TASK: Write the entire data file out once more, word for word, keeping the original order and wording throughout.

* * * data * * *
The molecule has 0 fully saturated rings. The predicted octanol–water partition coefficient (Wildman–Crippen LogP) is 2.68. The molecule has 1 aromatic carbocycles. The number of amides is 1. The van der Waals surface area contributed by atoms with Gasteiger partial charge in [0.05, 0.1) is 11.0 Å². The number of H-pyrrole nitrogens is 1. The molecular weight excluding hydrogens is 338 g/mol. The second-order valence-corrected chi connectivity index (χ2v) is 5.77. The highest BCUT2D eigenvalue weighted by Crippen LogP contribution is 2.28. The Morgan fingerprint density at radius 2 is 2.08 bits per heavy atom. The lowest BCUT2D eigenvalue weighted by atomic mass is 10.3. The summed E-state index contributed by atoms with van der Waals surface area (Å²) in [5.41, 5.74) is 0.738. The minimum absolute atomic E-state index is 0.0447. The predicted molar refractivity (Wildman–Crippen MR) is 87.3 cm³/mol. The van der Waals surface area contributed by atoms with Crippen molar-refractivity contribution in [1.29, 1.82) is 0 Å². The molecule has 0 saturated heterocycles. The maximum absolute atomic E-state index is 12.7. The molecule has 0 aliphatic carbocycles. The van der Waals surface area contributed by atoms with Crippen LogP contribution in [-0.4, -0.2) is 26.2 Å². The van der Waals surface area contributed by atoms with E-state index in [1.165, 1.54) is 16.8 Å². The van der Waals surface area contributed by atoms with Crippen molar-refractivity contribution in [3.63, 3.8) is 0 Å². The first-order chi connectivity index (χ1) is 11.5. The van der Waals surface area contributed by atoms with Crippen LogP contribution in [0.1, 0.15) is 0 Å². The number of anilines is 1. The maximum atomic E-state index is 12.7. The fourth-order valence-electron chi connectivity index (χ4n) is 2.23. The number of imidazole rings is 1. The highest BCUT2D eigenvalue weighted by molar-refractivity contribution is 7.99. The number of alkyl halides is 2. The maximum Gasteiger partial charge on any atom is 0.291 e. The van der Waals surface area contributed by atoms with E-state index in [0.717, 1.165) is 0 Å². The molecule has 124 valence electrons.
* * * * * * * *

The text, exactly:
The molecule has 0 fully saturated rings. The predicted octanol–water partition coefficient (Wildman–Crippen LogP) is 2.68. The molecule has 1 aromatic carbocycles. The number of amides is 1. The van der Waals surface area contributed by atoms with Gasteiger partial charge in [0.05, 0.1) is 11.0 Å². The number of H-pyrrole nitrogens is 1. The molecular weight excluding hydrogens is 338 g/mol. The second-order valence-corrected chi connectivity index (χ2v) is 5.77. The highest BCUT2D eigenvalue weighted by Crippen LogP contribution is 2.28. The Morgan fingerprint density at radius 2 is 2.08 bits per heavy atom. The lowest BCUT2D eigenvalue weighted by atomic mass is 10.3. The summed E-state index contributed by atoms with van der Waals surface area (Å²) in [5.41, 5.74) is 0.738. The minimum absolute atomic E-state index is 0.0447. The predicted molar refractivity (Wildman–Crippen MR) is 87.3 cm³/mol. The van der Waals surface area contributed by atoms with Crippen molar-refractivity contribution in [1.29, 1.82) is 0 Å². The molecule has 0 saturated heterocycles. The maximum absolute atomic E-state index is 12.7. The molecule has 0 aliphatic carbocycles. The van der Waals surface area contributed by atoms with Crippen LogP contribution in [-0.4, -0.2) is 26.2 Å². The van der Waals surface area contributed by atoms with E-state index in [1.165, 1.54) is 16.8 Å². The van der Waals surface area contributed by atoms with Crippen molar-refractivity contribution in [3.63, 3.8) is 0 Å². The first-order chi connectivity index (χ1) is 11.5. The van der Waals surface area contributed by atoms with Crippen LogP contribution in [0.1, 0.15) is 0 Å². The number of anilines is 1. The maximum atomic E-state index is 12.7. The fourth-order valence-electron chi connectivity index (χ4n) is 2.23. The number of imidazole rings is 1. The highest BCUT2D eigenvalue weighted by molar-refractivity contribution is 7.99. The number of alkyl halides is 2. The maximum Gasteiger partial charge on any atom is 0.291 e. The van der Waals surface area contributed by atoms with E-state index in [0.717, 1.165) is 0 Å². The molecule has 124 valence electrons.